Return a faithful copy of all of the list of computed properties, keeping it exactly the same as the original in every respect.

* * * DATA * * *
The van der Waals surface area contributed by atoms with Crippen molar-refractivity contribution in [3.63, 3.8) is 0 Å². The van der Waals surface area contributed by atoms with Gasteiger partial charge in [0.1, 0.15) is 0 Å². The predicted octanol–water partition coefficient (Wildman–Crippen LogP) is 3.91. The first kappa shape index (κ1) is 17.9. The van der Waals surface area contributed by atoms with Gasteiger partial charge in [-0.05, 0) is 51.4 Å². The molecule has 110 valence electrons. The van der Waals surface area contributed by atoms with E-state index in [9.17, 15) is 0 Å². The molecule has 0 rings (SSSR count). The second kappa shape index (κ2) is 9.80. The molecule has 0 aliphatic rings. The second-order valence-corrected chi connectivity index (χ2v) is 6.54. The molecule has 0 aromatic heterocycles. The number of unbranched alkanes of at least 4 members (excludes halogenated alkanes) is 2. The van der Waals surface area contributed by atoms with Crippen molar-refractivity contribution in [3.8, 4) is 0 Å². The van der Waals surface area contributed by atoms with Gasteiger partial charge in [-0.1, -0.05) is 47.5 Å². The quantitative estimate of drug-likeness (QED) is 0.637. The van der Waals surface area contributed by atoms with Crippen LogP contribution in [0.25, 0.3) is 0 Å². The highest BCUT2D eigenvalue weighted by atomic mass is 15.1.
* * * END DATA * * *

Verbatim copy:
The van der Waals surface area contributed by atoms with Crippen molar-refractivity contribution in [3.63, 3.8) is 0 Å². The van der Waals surface area contributed by atoms with Gasteiger partial charge in [0.1, 0.15) is 0 Å². The predicted octanol–water partition coefficient (Wildman–Crippen LogP) is 3.91. The first kappa shape index (κ1) is 17.9. The van der Waals surface area contributed by atoms with Gasteiger partial charge in [-0.05, 0) is 51.4 Å². The molecule has 110 valence electrons. The van der Waals surface area contributed by atoms with E-state index in [9.17, 15) is 0 Å². The molecule has 0 rings (SSSR count). The second kappa shape index (κ2) is 9.80. The molecule has 0 aliphatic rings. The second-order valence-corrected chi connectivity index (χ2v) is 6.54. The molecule has 0 aromatic heterocycles. The number of unbranched alkanes of at least 4 members (excludes halogenated alkanes) is 2. The van der Waals surface area contributed by atoms with Crippen molar-refractivity contribution in [3.8, 4) is 0 Å². The van der Waals surface area contributed by atoms with Gasteiger partial charge in [-0.1, -0.05) is 47.5 Å². The quantitative estimate of drug-likeness (QED) is 0.637. The van der Waals surface area contributed by atoms with Crippen LogP contribution in [0.25, 0.3) is 0 Å². The highest BCUT2D eigenvalue weighted by atomic mass is 15.1.